One Doctor's Office, Two Opinions On Electronic Medical Records
For years the government has been trying to convince doctors to trade in their pads and pens for computers and tablets – and not just because their handwriting is often illegible. The switch plays a fundamental role in achieving the promises of Obamacare -- lower costs and more access. Not all North Texas physicians are taking the bait.
Dr. Calvin Simmons is old school. He doesn’t have time limits on patient visits and relies on manila folders stuffed with paper charts. He’s been practicing this way for almost forty years, and he’s not about to pick up an iPad to take notes during an exam.
“I get patients weekly who say the reason I came to see you is because my neighbor said you would look at me while we were talking,” he says.
Simmons, who works at Family Medical Associates in Lewisville, is among the minority of family doctors in North Texas who haven’t gotten on board with electronic medical records, or EMRs*. EMRs are supposed to make caring for patients easier – simplifying tedious tasks like writing down medical histories, filling out lab requests and managing prescriptions. Simmons says instead of speeding the process up, it distracts him.
“What happens is when you’re doing electronic medical records for the most part, you’re more attentive to the electronic medical records than you are to the patient,” Simmons says.
Dr. Robert Abbate created OneTouchEMR, a startup in Dallas that sells an iPad app to manage electronic medical records, after searching for a software that was easy to use and coming up empty-handed.
Credit Lauren Silverman / KERA News
A Second Opinion
Texas doctors in small practices are divided. Just look in the office next door to Calvin Simmons.
“I couldn’t function without an electronic record right now,” Dr. Edward Kremer says.
Kremer works with Dr. Simmons, they even cover for each other when one goes out of town. But when it comes time to see a patient, Kremer wheels in a laptop to the exam room instead of carrying a clipboard. He’s an early adopter.
“I started using electronic health record back in 1993, it was a monochrome screen on a portable computer, operating DOS 3.0.”
Back then the system just kept track of basic information and meant less rewriting. The software he uses now, called Practice Fusion, can notify him of allergy alerts and possible drug interactions.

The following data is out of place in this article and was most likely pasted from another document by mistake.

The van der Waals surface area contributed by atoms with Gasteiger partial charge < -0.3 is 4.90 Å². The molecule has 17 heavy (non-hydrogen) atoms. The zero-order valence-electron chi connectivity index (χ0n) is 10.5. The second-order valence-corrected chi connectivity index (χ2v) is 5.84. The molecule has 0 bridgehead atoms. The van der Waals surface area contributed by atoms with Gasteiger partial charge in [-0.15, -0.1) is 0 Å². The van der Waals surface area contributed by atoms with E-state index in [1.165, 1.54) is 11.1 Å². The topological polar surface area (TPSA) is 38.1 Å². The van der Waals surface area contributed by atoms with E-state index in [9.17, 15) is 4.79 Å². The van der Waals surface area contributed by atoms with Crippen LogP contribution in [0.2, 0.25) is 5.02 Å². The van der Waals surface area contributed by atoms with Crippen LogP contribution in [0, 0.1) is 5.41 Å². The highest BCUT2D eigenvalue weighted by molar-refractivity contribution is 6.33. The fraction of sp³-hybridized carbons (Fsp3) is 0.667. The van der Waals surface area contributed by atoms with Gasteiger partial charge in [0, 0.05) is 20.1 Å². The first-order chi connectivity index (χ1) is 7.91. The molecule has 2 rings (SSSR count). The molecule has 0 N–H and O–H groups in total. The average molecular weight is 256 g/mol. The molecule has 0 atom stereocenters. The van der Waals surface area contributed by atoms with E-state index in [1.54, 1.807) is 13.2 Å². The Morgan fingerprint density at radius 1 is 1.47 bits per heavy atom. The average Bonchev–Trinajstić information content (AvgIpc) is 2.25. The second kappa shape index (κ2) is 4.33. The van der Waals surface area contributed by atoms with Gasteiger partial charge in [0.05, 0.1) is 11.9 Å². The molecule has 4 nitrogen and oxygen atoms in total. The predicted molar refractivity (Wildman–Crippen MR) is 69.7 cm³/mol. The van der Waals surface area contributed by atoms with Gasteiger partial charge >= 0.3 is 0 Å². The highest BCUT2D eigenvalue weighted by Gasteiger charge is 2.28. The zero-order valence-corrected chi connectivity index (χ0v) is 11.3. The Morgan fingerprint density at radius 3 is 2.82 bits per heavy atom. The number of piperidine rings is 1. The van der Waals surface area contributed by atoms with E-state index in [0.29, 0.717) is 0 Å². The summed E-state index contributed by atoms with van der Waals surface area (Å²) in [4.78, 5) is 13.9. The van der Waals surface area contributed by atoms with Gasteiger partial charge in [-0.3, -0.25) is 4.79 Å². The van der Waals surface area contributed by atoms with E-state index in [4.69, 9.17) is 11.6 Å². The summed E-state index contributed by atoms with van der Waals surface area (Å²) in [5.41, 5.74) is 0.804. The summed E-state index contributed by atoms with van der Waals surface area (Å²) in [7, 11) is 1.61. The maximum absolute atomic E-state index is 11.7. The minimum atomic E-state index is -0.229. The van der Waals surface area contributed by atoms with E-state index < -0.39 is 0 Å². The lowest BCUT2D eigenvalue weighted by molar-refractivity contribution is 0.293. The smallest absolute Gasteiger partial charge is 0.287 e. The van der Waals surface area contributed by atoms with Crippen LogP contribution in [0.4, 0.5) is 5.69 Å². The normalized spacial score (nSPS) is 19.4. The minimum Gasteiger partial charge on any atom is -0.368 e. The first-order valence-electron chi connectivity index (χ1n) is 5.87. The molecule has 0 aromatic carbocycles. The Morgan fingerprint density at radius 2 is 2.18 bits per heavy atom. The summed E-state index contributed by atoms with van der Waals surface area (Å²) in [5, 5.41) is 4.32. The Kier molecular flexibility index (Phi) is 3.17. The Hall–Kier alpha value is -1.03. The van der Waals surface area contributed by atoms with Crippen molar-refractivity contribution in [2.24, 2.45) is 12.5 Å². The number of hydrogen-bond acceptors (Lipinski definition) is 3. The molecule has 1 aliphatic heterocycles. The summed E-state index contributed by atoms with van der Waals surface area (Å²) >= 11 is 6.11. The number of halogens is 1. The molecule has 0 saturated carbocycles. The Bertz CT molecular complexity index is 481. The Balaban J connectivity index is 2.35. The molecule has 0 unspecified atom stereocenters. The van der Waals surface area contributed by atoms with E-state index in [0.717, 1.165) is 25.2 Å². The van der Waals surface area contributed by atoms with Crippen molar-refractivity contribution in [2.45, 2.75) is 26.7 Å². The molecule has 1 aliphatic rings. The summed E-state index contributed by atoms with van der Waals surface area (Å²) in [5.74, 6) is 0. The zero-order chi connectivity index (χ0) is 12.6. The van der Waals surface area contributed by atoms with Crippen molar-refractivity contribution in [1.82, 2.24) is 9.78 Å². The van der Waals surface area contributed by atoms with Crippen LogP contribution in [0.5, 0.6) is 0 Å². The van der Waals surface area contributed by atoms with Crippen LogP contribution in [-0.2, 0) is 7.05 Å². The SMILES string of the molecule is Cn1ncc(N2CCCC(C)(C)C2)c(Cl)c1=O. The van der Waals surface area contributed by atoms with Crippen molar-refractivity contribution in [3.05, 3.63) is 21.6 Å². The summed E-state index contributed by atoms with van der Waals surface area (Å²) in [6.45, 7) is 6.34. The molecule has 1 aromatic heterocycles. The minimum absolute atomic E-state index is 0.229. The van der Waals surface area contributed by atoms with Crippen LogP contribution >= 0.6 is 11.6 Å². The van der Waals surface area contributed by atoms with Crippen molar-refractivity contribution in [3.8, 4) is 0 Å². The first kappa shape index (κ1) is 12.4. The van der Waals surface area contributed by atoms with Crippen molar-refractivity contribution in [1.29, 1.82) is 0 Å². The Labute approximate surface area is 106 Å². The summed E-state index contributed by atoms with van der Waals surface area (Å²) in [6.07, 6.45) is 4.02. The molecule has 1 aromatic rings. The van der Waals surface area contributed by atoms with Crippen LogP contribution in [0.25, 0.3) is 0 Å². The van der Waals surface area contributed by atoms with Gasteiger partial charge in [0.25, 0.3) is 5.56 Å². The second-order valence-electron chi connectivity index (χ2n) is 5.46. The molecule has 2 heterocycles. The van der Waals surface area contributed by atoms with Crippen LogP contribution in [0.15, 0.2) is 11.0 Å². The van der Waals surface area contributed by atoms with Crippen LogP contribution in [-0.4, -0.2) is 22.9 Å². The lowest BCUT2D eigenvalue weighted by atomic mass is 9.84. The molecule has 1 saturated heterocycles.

“If I’m at home a patient calls me in the middle of the night I can look of up their electronic health record see what I did to them last,” he says.
It also makes it possible for the patient to access lab results online, rather than having to swing by the office. Dr. Kremer is excited by the potential of cloud-based record keeping and data analysis. His colleague, concerned.
And here’s the thing: each doctor has had patients leave because of their approach to technology – some ditched Simmons, he says, because they wanted him to go digital. Others dropped Kremer because they didn’t like his face glued to the screen.
Dr. Edward Kremer uses his laptop, equipped with a free electronic medical records software called Practice Fusion, to take notes and keep track of all of his patients.
Credit Lauren Silverman / KERA News
Incentives, And Penalties
The federal government has been trying to coax doctors and hospitals to adopt EMRs and health information technology with financial incentives. But soon there will be penalties instead of rewards. Starting in 2015, physicians not using a certified EMR will have Medicare reimbursements cut by 1%. The deduction rate increases in to 2% in 2016, 3% in 2017, 4% in 2018, and up to 95% depending on future adjustments.
Travis Broome leads policy and oversight of electronic health records at the Centers for Medicaid and Medicare Services in North Texas. He says a key component of Obamacare is switching from paying for services to paying for quality.
“So if you’re going to pay for quality, you need to measure quality,” Broome says. “Measuring quality in the past was very, very difficult without technology and we think electronic health records are the tools we need to do that.”
Broome says 80 percent of hospitals in North Texas have gone digital and cashed in on nearly two hundred million federal incentive dollars.
Soon, neither patients nor doctors will have much of a choice. The future is in electronic health records. It’s how and when we use them that’s up in the air.
*Several definitions exist for electronic medical records (EMRs) and electronic health records (EHRs). You will often hear the two terms used interchangeably, but they refer to slightly different things. The EMR is a software system to replace paper charts. EHRs refer to software that connects physicians and other caregivers and coordinate patient information, such as medications, medical history, immunizations, laboratory data, and radiology reports.